I am leaving the UK and want to let out my property. Do I have to file a tax return?

The short answer is “yes” non residents with rental income from the UK have been expected to file a self assessment tax return since April 2010.

You must first register with HMRC and submit a self assessment tax return annually unless HMRC notify you in writing that this is no longer necessary.

How do I register as a non resident landlord?

HMRC expect you to register as a non resident landlord by completing a form SA1.

The SA1 can be completed online and HMRC use it to open a self assessment record for you so a tax return can be completed.

Non resident landlord scheme

HMRC will typically class you as a non resident landlord if your usual place of abode is not in the United Kingdom and you receive rental income from a property in the UK.

The non resident landlord scheme (NRL scheme) deducts a 20% tax  on the rental income of landlords who do not reside in the UK.

UK letting agents or tenants are responsible for deducting tax from any rental income they collect on behalf of non resident landlords.

If you use a letting agent to collect your rent:

Letting agents who administer rent collection for non resident landlords must take off 20% tax from the rent before passing the rest on to you.

If you don’t use a letting agent:

As part of the NRL scheme your tenant needs to deduct 20% from the rent payable if the weekly rent exceeds £100. HMRC notifies tenants when this is necessary and of their responsibilities.

Your tenant or agent must provide you with an end of year certificate recording how much tax they have deducted in total. This refers to the end of the tax year, April 6th.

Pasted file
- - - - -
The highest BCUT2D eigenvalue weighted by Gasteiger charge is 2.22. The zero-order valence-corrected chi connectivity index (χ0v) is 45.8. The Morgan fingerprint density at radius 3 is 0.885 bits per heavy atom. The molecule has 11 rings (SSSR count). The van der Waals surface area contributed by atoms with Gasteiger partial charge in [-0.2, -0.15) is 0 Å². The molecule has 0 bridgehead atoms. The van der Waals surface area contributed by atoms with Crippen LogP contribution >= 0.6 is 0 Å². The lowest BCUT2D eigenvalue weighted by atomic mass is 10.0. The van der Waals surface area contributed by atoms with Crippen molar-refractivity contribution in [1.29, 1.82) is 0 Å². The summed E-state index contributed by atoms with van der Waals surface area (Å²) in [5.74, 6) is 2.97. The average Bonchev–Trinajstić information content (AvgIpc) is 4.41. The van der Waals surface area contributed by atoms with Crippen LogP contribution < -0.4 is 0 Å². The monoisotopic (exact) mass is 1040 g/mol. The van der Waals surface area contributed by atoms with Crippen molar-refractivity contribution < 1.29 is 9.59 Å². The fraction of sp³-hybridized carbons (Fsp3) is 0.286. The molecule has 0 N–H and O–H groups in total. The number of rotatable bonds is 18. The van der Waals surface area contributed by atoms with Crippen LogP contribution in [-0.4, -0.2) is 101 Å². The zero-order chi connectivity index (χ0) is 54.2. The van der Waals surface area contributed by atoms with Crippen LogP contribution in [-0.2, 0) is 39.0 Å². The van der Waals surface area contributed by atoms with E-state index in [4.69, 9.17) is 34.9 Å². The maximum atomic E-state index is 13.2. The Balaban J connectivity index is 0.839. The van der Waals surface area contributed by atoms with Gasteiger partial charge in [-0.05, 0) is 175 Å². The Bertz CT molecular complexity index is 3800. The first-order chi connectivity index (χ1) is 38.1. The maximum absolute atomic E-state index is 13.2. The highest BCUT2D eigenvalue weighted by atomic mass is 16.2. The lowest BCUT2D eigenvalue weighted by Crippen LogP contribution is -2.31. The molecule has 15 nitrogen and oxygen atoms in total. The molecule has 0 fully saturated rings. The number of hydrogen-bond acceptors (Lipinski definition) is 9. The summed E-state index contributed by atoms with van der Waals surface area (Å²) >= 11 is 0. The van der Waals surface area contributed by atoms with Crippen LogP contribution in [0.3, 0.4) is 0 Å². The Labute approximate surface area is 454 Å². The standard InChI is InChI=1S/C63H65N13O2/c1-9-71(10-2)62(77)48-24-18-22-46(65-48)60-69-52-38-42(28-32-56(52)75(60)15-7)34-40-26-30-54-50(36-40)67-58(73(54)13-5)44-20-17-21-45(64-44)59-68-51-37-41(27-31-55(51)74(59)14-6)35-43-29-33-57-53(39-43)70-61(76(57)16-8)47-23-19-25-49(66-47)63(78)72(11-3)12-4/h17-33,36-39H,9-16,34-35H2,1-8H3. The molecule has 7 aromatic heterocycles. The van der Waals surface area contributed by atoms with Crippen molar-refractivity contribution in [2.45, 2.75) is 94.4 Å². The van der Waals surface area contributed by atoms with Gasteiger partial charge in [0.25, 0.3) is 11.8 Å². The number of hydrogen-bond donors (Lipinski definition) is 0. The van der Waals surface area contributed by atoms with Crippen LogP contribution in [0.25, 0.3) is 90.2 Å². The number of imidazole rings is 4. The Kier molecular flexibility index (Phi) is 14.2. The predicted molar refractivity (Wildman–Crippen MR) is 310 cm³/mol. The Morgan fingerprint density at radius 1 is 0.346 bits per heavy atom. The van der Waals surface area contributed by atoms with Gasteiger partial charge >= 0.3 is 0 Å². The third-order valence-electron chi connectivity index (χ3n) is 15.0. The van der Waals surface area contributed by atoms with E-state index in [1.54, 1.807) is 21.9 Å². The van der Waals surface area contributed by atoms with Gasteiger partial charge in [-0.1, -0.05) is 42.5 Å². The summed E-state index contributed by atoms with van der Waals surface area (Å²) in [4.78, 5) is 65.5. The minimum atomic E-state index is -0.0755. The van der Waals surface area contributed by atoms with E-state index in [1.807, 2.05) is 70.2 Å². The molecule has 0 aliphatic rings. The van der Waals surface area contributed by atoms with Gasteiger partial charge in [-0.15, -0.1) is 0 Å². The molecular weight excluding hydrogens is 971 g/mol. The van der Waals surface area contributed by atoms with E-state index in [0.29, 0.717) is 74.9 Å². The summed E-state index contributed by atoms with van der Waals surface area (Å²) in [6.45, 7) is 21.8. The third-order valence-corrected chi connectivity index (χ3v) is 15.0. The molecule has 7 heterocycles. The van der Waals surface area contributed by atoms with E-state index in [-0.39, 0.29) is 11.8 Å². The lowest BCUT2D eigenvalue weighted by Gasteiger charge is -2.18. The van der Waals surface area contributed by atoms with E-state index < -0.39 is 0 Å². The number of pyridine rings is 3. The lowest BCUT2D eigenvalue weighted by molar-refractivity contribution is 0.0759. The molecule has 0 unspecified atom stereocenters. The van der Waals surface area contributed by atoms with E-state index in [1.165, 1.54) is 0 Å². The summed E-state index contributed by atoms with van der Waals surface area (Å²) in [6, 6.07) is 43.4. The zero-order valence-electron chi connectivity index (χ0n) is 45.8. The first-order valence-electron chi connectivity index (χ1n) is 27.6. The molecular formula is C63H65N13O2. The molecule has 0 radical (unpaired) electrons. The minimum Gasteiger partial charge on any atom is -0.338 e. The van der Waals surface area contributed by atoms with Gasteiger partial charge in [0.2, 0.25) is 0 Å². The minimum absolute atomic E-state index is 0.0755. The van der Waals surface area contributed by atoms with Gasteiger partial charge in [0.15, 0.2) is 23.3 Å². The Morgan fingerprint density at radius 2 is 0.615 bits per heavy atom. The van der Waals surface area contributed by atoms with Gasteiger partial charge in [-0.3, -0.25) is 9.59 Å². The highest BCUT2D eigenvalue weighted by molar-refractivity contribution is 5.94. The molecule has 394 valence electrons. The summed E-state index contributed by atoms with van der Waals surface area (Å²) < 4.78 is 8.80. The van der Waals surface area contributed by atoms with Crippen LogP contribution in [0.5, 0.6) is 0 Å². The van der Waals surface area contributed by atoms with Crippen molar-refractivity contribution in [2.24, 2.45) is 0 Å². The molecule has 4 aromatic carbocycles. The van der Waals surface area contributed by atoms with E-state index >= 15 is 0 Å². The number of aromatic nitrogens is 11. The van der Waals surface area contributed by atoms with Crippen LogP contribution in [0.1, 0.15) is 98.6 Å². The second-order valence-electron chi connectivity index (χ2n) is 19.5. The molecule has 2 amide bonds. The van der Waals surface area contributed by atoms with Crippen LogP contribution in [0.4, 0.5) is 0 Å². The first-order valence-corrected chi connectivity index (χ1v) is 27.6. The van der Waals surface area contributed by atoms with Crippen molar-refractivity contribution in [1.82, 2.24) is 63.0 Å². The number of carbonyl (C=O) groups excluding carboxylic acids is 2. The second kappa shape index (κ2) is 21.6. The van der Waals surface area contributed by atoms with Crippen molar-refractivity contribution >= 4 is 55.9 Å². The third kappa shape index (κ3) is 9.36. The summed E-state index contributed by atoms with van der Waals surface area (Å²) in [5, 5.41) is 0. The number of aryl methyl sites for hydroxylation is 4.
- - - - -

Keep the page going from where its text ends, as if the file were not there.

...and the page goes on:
Can I opt out of the non resident landlord scheme?

You can request to get your rent paid to you in full by your agent or tenant and only pay tax through self assessment by completing the HMRC form NRL1.

If your NRL1 application is accepted by HMRC your rental income will then be paid to you gross without any income tax deduction before you receive it from your rental agent or tenant.

HMRC will probably approve your application, as long as you are already fully up to date with all your tax affairs.

Then HMRC will inform your tenant or agent to stop deducting tax and pay you the entire amount.

You are then fully responsible for declaring this income and paying the necessary tax through self assessment.

How do I pay UK tax when I’m living abroad?

There are two ways to pay some or all tax on your UK property rental income when you are a non resident landlord:

  1. You pay one tax bill in full after your self assessment tax return has been submitted.
  2. Your tenant or letting agent will deduct basic rate tax from your rental income through the non resident landlord scheme. Depending on your level of taxable income in the UK the tax deducted may or may not be enough to cover your full tax liability.

Which way is best to pay non resident landlord tax?

Some non resident landlords find that by administering the tax on their rental income themselves, they can include far more allowable expenses and actually save on their tax bill.

All the things that your tenant or letting agent won’t be aware of can be deducted, like interest on a buy to let mortgage you took to initially buy the property.

Paying the 20% through your agent or tenant does seem like less hassle, but you still have to file a tax return and it can cost you more.

Non resident landlord tax return

Crucial information:

As a non resident landlord you cannot use the free HMRC online filing facility to complete and submit your self assessment tax return.

Your options are; employ a tax expert, buy the tax return software yourself or submit a paper tax return by post.

You must fill in Form SA109 ‘Residence’ section and Form SA105 ‘Property’ section on paper submissions.

Your deadline to submit by post is 31st October, earlier than the online deadline of 31 January. There is a fine if you are late.

Overpayment of tax on rental income

You may be entitled to a refund of your tax paid if your total rental income is less than your personal allowance amount, or if your agent or tenant already paid tax on the rent before passing it on to you.

Any overpayment of tax is refunded after your self assessment tax return is processed by HMRC.

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